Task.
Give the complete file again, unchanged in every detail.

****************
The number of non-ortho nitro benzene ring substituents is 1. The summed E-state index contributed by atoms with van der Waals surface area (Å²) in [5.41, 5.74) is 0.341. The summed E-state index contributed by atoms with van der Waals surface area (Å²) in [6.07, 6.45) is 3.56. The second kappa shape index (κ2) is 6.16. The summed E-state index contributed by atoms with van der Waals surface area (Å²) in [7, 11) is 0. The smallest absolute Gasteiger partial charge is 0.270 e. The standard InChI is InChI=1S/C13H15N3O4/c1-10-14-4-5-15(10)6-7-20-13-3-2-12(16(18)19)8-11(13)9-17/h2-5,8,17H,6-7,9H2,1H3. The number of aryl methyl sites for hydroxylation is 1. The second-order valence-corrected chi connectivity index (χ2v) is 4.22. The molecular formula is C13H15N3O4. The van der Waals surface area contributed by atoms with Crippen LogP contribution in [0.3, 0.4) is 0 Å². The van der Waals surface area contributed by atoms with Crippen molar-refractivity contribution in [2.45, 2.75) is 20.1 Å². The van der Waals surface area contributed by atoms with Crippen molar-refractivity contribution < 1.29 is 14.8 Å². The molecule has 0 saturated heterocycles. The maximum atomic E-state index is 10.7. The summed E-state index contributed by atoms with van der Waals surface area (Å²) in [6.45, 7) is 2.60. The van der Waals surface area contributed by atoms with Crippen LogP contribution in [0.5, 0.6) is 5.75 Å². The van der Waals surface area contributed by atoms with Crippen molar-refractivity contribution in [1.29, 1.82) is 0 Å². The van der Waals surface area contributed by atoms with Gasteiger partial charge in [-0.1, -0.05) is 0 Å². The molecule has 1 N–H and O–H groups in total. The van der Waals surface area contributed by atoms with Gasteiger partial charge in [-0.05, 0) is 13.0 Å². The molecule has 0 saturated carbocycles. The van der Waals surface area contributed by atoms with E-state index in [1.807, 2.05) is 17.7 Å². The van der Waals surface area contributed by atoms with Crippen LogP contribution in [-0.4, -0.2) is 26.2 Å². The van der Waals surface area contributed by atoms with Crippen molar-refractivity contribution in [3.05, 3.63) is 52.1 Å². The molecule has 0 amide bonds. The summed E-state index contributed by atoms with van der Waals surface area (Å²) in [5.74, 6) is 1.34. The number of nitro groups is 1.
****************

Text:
The number of non-ortho nitro benzene ring substituents is 1. The summed E-state index contributed by atoms with van der Waals surface area (Å²) in [5.41, 5.74) is 0.341. The summed E-state index contributed by atoms with van der Waals surface area (Å²) in [6.07, 6.45) is 3.56. The second kappa shape index (κ2) is 6.16. The summed E-state index contributed by atoms with van der Waals surface area (Å²) in [7, 11) is 0. The smallest absolute Gasteiger partial charge is 0.270 e. The standard InChI is InChI=1S/C13H15N3O4/c1-10-14-4-5-15(10)6-7-20-13-3-2-12(16(18)19)8-11(13)9-17/h2-5,8,17H,6-7,9H2,1H3. The number of aryl methyl sites for hydroxylation is 1. The second-order valence-corrected chi connectivity index (χ2v) is 4.22. The molecular formula is C13H15N3O4. The van der Waals surface area contributed by atoms with Crippen LogP contribution in [0.3, 0.4) is 0 Å². The van der Waals surface area contributed by atoms with Crippen molar-refractivity contribution in [2.45, 2.75) is 20.1 Å². The van der Waals surface area contributed by atoms with Crippen molar-refractivity contribution < 1.29 is 14.8 Å². The molecule has 0 saturated heterocycles. The maximum atomic E-state index is 10.7. The summed E-state index contributed by atoms with van der Waals surface area (Å²) in [6.45, 7) is 2.60. The van der Waals surface area contributed by atoms with Crippen LogP contribution in [0.5, 0.6) is 5.75 Å². The van der Waals surface area contributed by atoms with Crippen molar-refractivity contribution in [1.29, 1.82) is 0 Å². The van der Waals surface area contributed by atoms with Gasteiger partial charge in [-0.1, -0.05) is 0 Å². The molecule has 1 N–H and O–H groups in total. The van der Waals surface area contributed by atoms with Gasteiger partial charge in [-0.05, 0) is 13.0 Å². The molecule has 0 saturated carbocycles. The van der Waals surface area contributed by atoms with E-state index in [1.807, 2.05) is 17.7 Å². The van der Waals surface area contributed by atoms with Crippen LogP contribution in [-0.4, -0.2) is 26.2 Å². The van der Waals surface area contributed by atoms with Crippen molar-refractivity contribution in [3.05, 3.63) is 52.1 Å². The molecule has 0 amide bonds. The summed E-state index contributed by atoms with van der Waals surface area (Å²) in [5.74, 6) is 1.34. The number of nitro groups is 1.